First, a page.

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Law Easing RIA Advertising Restrictions Faces Veto

September 2, 2016

A bill designed to reduce paperwork and let RIAs use testimonials, in addition to easing other restrictions, is facing opposition from the Democrats, Financial Advisor magazine reports.

The Investment Advisers Modernization Act of 2016, which is expected to be approved by the House of Representatives within days, according to the publication, would repeal a 1961 rule prohibiting the use of testimonials and references to past recommendations when advertising documents are distributed to “sophisticated” and high net worth clients, according to a notice from the Investment Adviser Association. It would also exempt advisors from some aspects of custody requirements in regard to restricted securities, eliminate the requirement that advisors to private funds send multiple documents with “repetitive” information to certain types of investors, and make it easier for advisors who aren’t in partnerships to compete, according to the industry group. IAA CEO Karen Barr and other supporters of the legislation say it’s necessary to overhaul outdated rules dating back 75 years to the original Advisers Act, Financial Advisor magazine writes.

Rep. Maxine Waters (D) (Getty)

But Rep. Maxine Waters, D-Calif., a member of the House Financial Services Committee, and Rep. Carolyn Maloney, D-N.Y., who sits on the Financial Services subcommittee overseeing the SEC, have signaled that the bill could face a veto from President Barack Obama and that the Senate wouldn’t be able to override it, the publication writes.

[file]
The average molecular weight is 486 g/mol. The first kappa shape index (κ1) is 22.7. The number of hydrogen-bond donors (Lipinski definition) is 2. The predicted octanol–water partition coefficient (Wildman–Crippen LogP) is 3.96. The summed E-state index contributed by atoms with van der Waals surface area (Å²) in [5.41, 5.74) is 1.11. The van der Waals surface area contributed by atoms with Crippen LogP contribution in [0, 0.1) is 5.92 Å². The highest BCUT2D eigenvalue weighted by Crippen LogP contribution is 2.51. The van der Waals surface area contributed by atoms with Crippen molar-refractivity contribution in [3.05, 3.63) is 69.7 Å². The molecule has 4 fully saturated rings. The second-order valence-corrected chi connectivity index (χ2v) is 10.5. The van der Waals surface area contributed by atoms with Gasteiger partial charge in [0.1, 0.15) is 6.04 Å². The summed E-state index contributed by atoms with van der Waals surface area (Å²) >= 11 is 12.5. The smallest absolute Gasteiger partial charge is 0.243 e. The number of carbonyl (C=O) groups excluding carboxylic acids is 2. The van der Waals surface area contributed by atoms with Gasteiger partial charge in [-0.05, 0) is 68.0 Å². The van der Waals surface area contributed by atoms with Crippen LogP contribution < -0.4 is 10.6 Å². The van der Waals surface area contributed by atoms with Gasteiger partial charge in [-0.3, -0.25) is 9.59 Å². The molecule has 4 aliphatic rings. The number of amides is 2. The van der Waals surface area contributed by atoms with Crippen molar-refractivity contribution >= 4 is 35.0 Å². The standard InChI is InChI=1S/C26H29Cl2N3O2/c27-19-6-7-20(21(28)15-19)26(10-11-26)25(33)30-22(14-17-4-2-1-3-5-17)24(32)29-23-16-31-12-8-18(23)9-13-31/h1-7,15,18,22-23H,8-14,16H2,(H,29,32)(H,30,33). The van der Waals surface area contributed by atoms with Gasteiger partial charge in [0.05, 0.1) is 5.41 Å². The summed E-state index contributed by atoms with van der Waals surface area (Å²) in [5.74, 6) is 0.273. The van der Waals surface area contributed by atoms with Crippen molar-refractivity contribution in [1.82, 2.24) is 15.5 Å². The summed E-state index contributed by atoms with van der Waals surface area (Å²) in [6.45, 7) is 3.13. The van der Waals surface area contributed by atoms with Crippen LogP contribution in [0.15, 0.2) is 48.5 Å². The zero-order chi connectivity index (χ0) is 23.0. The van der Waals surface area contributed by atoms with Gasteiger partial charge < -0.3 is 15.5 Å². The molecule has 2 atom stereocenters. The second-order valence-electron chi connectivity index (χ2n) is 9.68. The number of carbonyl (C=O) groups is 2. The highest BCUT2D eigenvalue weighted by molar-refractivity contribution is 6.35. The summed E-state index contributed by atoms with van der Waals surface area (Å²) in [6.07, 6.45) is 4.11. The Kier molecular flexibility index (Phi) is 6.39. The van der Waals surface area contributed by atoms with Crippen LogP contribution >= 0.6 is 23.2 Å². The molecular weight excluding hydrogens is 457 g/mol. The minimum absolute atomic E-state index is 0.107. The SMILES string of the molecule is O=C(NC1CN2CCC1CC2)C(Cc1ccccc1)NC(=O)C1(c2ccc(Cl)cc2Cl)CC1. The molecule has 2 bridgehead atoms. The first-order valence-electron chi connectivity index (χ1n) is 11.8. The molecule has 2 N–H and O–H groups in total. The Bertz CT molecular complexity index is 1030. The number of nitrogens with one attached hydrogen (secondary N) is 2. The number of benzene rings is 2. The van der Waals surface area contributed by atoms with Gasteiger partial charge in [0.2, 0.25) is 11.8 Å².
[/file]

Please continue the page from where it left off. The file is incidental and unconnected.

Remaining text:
Waters said the bill is part of a Republican attempt to weaken regulation of the financial industry, according to Financial Advisor magazine.

The Consumer Federation of America and Americans for Financial Reform also oppose the bill, saying it would hurt retirement savers by abolishing key disclosure requirements for private fund advisors, the publication writes.

The two investor protection groups say that as of three years ago, 35% of the assets in private funds were from retirement funds, primarily public pensions, writing in a joint letter that the bill would “return private funds to the shadows of the financial system,” according to Financial Advisor magazine.

By Alex Padalka
  • To read the FA Magazine article cited in this story, click here.